Johnson & Johnson’s single-dose COVID-19 vaccine effective, safe: FDA analysis

The analysis of the trial data published by the Food and Drug Administration on Wednesday shows that Johnson & Johnson’s single-dose coronavirus vaccine is effective at preventing moderate and severe cases of COVID-19.

The U.S. Food and Drug Administration found that Johnson & Johnson’s single-dose Covid-19 vaccine was 66.1% effective in preventing moderate to severe virus disease and appeared safe.

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More precisely, it is more than 85 percent effective at the prevention of severe cases of COVID-19 and entirely prevents hospitalizations and deaths.

There were seven deaths in the trial altogether, all in the placebo group.

Johnson & Johnson initially publicized the 66 percent effectiveness last month in a press release but had not yet released results from the trial.

The information was published ahead of an FDA advisory committee meeting Friday, which will discuss about granting the vaccine emergency authorization. The encouraging information gives expectations that a third COVID vaccine could be authorized as soon as this weekend.

Even though the other coronavirus vaccines which are already available may appear to be more effective than Johnson & Johnson’s, experts say it is hard to compare them head-to-head.

The test for the vaccine was made in a clinical trial that included 44 000 people across the U.S., Brazil, and South Africa geographic regions, all of which have seen mutated versions of the virus.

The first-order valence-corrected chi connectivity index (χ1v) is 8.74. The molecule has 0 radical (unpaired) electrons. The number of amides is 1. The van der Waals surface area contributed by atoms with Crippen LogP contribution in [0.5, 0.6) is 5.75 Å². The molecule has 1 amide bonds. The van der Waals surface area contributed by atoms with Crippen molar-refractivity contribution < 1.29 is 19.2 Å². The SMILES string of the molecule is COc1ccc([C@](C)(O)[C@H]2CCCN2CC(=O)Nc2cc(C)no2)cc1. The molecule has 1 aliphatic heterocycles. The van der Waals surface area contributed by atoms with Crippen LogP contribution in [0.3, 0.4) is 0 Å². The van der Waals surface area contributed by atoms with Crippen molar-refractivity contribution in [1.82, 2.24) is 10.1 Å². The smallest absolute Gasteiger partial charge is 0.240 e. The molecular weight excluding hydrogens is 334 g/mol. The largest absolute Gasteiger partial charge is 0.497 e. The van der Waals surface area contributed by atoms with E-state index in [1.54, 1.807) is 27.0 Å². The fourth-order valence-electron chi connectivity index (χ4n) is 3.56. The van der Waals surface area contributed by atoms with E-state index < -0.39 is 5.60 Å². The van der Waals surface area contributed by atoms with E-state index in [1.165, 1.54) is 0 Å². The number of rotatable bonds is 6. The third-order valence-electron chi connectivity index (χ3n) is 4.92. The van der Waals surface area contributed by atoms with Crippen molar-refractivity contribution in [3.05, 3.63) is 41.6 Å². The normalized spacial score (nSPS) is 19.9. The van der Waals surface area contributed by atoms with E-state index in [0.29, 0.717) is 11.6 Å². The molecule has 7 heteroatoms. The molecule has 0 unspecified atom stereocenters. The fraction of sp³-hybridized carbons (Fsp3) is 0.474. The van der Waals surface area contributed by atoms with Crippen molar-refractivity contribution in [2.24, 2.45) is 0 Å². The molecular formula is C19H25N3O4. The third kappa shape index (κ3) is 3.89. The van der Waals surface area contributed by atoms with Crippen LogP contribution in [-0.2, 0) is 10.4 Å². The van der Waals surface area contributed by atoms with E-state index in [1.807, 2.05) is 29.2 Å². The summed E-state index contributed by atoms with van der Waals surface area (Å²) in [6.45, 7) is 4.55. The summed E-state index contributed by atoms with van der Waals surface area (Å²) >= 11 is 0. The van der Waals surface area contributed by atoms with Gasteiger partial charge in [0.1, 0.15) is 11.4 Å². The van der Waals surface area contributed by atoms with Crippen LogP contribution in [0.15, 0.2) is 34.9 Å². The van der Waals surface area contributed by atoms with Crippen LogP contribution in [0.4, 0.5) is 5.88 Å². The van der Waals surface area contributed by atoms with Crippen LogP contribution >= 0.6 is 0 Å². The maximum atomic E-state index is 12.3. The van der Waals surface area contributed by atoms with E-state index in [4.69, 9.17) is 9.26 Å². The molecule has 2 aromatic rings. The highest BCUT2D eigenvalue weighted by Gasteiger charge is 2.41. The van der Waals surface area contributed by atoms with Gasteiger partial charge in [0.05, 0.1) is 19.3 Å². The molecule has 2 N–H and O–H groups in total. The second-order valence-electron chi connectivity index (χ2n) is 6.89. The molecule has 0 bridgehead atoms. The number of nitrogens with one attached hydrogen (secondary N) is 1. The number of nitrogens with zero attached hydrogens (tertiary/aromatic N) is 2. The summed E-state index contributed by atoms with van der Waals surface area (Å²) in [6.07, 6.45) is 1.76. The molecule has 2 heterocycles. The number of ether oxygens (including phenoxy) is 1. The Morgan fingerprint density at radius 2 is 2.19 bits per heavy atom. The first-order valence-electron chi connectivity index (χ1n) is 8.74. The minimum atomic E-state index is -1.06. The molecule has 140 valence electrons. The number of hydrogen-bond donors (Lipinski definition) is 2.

The review found that the efficacy was lower against moderate to severe/critical disease endpoints observed in South Africa compared to the United States and Brazil, but vaccine efficacy against severe or critical COVID-19 infections was “similarly high in all 3 countries,”.

Yet, the varying efficacy is a sign to be cautious about mutations, particularly from the variant found in South Africa. The effectiveness against moderate to severe illness lowered from 72 percent in the United States to 57 percent in South Africa, where a new COVID-19 variant is widespread.

In a subgroup of adults older than 60 with underlying conditions the vaccine was less effective, but regulators noted there were no casualties or cases requiring medical intervention a month after those people received vaccines.

The most commonly reported local adverse reaction was injection site pain, with younger participants aged 18 to 59 reporting it more than people older than 60.

America won’t see an important increase in available vaccine supply if the vaccine is authorized. The company has said it will have about 4 million doses ready to ship at once after the emergency authorization. As the company executive told Congress, by the end of March it expects to provide 20 million doses and 100 million by summer.

However, the shot could ease the complicated logistics of the U.S. vaccine rollout. Johnson & Johnson’s vaccine can be stored in a normal refrigerator for several months, rather than at ultra-cold temperatures, which is not the case with Moderna and Pfizer vaccines.

Moreover, the concern about scheduling or having enough supplies for a second dose will be eliminated, because it is a single shot.

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Source: CBS News 

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